Dr Faustus Essay

Submitted By LP004
Words: 553
Pages: 3

Dr Faustus by Christopher Marlow. Act 2 Scene One. Lines 1 – 29.
This section of the play conveys a metaphoric use of a crisis of conscience as portrayed by the good and evil angels who obviously have different agendas. This essay will discuss two things; 1. the question of Faustus’s state of mind as he contemplates leaving his Christian faith and, ultimately, God in his quest for necromancy as if it would quench his thirst for knowledge. 2. Marlowe’s use of language and how it helps us understand how Faustus felt.
When we examine the language used it could be said to denote a crisis of conscience on Faustus part as he contemplates what his next actions were going to be. Would his Christian upbringing dissuade him from what he was contemplating to take up, namely, necromancy? Even before the angels are introduced, it may be said that Faustus was having doubts as can be seen when he asks, ‘ And canst thou be saved. What boots it then to think of God or heaven?’ (Marlowe, 1604 in O’Connor, 2003 pages 32-33) In other words, he was asking, What good will it do? These words seem to convey a conflict of conscience in that he is trying to convince himself that he is making the correct decision. His next words, ‘Away with vain fancies and despair!, mean pointless thoughts. Does Faustus think here that thoughts of God and heaven are vain fancies and despair or was it his thoughts toward necromancy? The following words in his solliguory hint at the answer when he says, ‘Despair in God, and trust in Beelzebub. Why waverest thou? O, something soundeth in mine ears; Abjure this magic, turn to God again!’ Abjure means to swear to reject (Marlowe, 1604 in O’Connor, 2003 pages 32-33) which hints at the turmoil going on in his mind which could be why Marlowe used the metaphor of the two angels, one good and one evil.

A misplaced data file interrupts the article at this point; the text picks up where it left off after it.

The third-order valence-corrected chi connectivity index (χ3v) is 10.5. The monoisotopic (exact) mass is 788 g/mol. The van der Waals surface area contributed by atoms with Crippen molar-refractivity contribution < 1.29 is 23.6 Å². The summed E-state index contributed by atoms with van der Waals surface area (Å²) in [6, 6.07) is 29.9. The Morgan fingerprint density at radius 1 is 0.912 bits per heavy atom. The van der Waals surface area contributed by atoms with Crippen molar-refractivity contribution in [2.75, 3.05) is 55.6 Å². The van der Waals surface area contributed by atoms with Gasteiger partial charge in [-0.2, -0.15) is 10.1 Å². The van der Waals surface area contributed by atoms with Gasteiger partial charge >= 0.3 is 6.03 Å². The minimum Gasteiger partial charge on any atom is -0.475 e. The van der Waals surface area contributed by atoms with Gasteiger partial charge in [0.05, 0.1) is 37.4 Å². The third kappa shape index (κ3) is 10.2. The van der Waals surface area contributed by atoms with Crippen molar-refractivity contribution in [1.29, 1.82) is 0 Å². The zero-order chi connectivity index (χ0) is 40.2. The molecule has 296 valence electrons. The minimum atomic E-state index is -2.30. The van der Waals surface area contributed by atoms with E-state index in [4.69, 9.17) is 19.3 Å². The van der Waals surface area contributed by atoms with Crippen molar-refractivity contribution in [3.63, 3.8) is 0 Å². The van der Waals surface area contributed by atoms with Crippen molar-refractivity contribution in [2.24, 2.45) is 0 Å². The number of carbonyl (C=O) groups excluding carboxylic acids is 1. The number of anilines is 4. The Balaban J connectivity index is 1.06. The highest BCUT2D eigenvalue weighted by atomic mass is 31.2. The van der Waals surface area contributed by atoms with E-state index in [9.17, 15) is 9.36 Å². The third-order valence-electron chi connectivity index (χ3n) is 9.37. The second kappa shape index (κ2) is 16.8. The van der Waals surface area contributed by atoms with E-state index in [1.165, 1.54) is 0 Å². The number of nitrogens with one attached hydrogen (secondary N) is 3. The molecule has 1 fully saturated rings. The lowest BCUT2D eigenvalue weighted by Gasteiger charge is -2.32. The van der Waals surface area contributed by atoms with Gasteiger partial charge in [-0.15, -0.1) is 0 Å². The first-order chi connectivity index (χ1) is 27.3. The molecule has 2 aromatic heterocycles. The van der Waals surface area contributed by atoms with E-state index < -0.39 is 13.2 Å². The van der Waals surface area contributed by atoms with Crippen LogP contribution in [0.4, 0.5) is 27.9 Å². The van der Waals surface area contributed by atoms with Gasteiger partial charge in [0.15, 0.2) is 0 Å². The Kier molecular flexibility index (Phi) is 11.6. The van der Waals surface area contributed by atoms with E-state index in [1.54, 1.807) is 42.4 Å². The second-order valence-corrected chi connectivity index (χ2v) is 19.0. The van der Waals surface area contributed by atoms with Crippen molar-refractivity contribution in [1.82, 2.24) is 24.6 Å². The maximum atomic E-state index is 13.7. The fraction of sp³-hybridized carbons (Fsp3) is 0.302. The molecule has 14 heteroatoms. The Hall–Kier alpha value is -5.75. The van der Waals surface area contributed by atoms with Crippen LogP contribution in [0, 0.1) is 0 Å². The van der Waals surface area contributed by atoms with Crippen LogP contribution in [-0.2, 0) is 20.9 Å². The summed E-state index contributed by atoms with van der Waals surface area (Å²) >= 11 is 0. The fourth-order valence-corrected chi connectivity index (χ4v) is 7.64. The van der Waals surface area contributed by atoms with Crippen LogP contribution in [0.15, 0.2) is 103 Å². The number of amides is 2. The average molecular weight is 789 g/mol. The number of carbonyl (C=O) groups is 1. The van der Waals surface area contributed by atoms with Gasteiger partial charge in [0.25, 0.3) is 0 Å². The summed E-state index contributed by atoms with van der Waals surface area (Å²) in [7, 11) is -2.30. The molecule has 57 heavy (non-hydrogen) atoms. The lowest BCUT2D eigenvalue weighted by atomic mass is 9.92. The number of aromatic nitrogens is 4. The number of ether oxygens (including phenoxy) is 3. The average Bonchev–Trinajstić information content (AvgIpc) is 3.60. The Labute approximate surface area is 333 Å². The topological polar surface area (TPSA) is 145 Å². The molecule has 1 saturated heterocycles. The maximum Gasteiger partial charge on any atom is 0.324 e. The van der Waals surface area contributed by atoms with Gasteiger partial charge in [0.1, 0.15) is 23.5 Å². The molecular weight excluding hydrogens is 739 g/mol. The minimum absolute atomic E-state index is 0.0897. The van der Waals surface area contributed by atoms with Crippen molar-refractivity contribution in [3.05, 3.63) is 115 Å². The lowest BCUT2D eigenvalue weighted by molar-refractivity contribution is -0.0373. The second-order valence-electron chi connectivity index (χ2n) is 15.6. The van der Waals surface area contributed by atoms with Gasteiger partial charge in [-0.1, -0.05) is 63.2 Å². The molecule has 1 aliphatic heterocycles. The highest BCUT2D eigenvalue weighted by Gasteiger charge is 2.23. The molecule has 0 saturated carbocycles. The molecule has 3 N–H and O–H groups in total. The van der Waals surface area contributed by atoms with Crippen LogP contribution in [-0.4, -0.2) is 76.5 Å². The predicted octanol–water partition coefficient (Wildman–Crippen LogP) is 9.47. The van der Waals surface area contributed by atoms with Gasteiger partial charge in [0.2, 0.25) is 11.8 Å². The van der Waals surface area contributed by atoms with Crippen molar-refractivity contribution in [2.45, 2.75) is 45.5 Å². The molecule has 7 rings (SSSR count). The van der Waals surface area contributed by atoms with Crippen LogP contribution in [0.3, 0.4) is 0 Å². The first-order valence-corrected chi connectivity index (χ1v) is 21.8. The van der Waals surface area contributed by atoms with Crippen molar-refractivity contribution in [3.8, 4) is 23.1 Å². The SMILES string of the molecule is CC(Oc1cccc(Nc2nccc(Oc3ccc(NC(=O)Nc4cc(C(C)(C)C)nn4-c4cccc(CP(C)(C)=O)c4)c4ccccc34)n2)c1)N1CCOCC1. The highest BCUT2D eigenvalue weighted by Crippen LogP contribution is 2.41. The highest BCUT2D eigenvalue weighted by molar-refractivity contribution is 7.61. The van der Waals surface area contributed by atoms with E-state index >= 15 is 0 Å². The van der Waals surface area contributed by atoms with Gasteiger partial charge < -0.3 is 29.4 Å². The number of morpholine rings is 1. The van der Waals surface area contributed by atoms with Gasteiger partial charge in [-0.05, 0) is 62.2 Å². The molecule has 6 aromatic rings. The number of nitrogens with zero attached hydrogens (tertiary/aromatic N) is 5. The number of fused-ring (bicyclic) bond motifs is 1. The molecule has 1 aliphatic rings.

At this point, we see the metaphor of his crisis of conscience as represented by the good and evil angels. The good angel is encouraging him to turn to God again, whilst the evil angel is saying the opposite, ‘Faustus, dream of fame, wealth and honour.’…